If you have spent a lot of time getting text in part of your document to look the way you want, then you might have wondered if it was possible to copy the format you created and paste it to a different selection in the document. Fortunately you can do achieve this if you select your text and click the Paint format icon in the toolbar above the document.
When you are researching a paper or putting together a document that includes information from multiple sources, it’s common to simply copy and paste relevant information. Unfortunately many of the places from which you may be copying that information will use different formatting. This results in a document with a number of different formatting styles (such as strikethrough) that can look very disjointed, and make it difficult for your readers.
While you could go through and painstakingly adjust individual formatting settings, another option is to use the Paint format tool in Google Docs. This allows you to select the formatting applied to some text in your document, then copy that formatting to other parts of the document.
How to Copy Format in Google Docs
- Open your document.
- Select the text to copy.
- Click the Paint format button.
- Select the text to apply the copied formatting.
Our article continues below with additional information on how to copy formatting in Google Docs, including pictures of these steps.
How to Use Paint Format to Copy Formatting in Google Docs (Guide with Pictures)
The steps in this guide are going to show you how to select a portion of your document that contains specific formatting, copy that formatting, then apply it to a different part of the document. This is helpful when you are combining information from multiple sources that all have different formatting, but you need to have the final document appear cohesive.
Step 1: Open your Google Drive at https://drive.google.com/drive/my-drive and open the document containing the text for which you wish to copy the formatting.
Step 2: Select the text with the formatting that you wish to copy.
Step 3: Click the Paint format button in the toolbar at the top of the screen.
The Paint format icon is the one near the left end of the toolbar that looks like a paint roller.
Step 4: Select the text to which you wish to apply the copied formatting.
Once the text is selected, Google Docs will automatically apply the formatting to it.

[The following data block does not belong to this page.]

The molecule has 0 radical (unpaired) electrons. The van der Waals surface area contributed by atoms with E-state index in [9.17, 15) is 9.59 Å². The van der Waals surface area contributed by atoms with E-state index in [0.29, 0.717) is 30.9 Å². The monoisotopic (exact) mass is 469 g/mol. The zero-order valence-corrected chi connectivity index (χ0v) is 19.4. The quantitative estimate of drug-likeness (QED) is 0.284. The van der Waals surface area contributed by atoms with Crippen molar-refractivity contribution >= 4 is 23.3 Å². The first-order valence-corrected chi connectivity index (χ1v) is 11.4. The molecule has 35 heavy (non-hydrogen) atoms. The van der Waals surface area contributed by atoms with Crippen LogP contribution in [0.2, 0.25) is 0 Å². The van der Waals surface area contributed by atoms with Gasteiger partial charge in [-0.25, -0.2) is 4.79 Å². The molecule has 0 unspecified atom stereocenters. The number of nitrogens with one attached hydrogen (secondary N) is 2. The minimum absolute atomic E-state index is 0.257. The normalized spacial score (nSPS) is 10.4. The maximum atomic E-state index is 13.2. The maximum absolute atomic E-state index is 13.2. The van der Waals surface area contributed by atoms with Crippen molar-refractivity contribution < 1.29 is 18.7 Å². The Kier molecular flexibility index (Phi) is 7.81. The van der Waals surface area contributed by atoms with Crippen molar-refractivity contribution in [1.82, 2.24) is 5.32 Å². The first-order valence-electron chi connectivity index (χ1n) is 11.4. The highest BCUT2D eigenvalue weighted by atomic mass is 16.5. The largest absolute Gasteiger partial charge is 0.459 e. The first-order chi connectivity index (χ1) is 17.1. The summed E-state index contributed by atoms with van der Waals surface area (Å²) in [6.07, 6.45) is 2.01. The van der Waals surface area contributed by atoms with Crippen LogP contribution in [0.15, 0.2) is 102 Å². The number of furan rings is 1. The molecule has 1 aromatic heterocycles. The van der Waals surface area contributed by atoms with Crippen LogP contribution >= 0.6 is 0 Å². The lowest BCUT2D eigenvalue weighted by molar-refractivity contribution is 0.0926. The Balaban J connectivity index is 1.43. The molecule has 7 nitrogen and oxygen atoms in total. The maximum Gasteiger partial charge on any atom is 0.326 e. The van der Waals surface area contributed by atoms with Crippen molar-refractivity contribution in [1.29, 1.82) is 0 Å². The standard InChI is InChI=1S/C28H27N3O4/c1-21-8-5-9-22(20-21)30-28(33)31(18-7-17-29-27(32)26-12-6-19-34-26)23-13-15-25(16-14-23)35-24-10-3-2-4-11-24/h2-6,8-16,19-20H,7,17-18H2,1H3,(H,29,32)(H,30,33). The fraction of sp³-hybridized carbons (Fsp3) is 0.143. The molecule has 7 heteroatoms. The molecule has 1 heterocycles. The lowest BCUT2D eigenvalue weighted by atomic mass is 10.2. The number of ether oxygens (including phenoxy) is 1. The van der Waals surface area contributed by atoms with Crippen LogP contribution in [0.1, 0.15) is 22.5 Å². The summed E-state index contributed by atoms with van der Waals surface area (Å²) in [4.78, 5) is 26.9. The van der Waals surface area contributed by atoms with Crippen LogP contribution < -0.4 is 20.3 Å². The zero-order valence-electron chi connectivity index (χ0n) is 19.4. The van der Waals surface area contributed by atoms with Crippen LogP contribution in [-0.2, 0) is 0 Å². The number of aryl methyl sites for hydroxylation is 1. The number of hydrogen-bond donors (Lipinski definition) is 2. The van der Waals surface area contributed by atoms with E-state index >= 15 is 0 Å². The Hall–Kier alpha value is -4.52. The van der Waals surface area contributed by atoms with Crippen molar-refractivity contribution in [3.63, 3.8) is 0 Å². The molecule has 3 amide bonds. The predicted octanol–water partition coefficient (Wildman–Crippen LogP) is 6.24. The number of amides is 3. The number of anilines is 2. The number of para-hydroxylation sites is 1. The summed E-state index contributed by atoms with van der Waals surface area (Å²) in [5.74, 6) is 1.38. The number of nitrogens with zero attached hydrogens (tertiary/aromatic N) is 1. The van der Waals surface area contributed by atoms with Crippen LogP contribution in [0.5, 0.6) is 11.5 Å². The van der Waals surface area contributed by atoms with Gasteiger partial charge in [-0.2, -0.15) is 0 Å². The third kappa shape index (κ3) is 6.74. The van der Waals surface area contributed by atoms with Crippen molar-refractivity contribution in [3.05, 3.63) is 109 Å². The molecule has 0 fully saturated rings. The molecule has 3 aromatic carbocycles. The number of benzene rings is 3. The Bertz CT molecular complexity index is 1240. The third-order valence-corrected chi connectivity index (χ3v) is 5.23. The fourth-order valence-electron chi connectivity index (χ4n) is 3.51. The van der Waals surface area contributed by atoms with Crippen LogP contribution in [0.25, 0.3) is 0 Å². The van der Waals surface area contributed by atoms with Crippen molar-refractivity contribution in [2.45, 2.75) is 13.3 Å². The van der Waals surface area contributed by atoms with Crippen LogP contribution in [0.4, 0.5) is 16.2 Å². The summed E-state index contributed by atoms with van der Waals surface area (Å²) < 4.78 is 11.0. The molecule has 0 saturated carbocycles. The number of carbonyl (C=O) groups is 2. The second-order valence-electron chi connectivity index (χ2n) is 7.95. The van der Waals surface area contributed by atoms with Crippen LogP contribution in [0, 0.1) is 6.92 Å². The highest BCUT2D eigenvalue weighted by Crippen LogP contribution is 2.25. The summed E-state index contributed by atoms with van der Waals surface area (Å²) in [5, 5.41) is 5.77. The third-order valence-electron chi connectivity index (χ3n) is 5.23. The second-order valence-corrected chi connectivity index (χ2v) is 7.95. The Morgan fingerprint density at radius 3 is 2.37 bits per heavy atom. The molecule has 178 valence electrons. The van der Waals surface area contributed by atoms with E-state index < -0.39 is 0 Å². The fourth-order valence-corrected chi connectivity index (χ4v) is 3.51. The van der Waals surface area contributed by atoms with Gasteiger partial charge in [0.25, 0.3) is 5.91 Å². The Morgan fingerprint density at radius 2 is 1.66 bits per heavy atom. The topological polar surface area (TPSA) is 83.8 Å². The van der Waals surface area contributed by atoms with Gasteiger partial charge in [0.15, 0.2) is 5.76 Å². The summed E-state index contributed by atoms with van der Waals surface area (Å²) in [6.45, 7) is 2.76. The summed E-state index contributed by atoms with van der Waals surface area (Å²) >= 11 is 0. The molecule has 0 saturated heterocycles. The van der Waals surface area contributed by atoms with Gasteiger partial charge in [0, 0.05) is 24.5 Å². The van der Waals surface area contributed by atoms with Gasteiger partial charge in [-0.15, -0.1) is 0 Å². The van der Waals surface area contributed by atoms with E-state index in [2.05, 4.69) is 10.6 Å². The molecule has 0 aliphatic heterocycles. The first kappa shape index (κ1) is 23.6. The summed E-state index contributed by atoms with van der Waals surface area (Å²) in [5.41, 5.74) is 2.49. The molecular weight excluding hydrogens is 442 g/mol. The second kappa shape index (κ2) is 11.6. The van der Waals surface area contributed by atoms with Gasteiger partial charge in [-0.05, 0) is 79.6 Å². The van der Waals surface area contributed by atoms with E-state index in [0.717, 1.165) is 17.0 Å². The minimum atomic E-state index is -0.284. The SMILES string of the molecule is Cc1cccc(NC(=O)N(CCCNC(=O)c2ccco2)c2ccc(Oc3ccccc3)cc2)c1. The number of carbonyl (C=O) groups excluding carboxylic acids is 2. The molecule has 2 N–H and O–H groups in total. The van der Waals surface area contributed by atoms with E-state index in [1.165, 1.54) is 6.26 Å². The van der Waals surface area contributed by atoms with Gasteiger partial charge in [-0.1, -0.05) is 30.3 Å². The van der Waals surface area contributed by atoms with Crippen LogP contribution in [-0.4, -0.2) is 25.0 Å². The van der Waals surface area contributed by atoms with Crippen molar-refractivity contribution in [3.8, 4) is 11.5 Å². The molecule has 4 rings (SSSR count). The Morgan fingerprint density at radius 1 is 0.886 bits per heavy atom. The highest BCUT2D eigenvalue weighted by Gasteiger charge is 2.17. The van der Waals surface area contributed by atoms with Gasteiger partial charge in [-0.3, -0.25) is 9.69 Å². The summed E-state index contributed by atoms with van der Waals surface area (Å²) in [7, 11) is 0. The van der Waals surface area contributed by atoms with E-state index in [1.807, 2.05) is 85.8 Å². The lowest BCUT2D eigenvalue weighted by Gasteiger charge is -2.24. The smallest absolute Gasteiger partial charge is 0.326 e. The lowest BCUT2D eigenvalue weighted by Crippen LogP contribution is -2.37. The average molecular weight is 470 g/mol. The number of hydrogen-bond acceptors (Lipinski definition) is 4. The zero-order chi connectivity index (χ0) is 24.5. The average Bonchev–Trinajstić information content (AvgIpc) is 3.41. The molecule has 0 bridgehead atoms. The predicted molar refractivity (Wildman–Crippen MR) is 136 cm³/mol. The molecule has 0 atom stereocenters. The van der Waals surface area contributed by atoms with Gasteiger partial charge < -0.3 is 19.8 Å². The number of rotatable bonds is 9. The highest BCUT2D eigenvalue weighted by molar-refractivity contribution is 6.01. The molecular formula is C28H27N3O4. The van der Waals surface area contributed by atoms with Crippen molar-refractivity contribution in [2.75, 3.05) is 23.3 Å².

Is there a hyperlink in your document that is broken, or the information on the linked page has changed? Learn how to remove a link from a document in Google Docs if you no longer want or need to have the link in the document.
More Information on How to Copy the Format in Google Docs
- If you have copied text and are attempting to paste it into a different part of your document, then you may have found that Google Docs is pasting the formatting, too. If you would like to paste without formatting you can select the Edit tab at the top of the window, then choose the Paste without formatting option. Note that the keyboard shortcut Ctrl + Alt + V (Windows) will allow you to paste copied text without formatting as well.
- The Paint format tool is only accessible via the Paint format icon in the toolbar. There isn’t an option for it on the menu at the top of the window.
- You can achieve a similar result in Google Sheets if you select the cell with the formatting you want to paste, then click the Paint format icon and select the cell that you want to apply the format.
Many other popular applications have a lot of formatting options you can use. Microsoft Outlook lets you strikethrough text, as well as use many of the other feature found in Microsoft Word.
Matthew Burleigh has been writing tech tutorials since 2008. His writing has appeared on dozens of different websites and been read over 50 million times.
After receiving his Bachelor’s and Master’s degrees in Computer Science he spent several years working in IT management for small businesses. However, he now works full time writing content online and creating websites.
His main writing topics include iPhones, Microsoft Office, Google Apps, Android, and Photoshop, but he has also written about many other tech topics as well.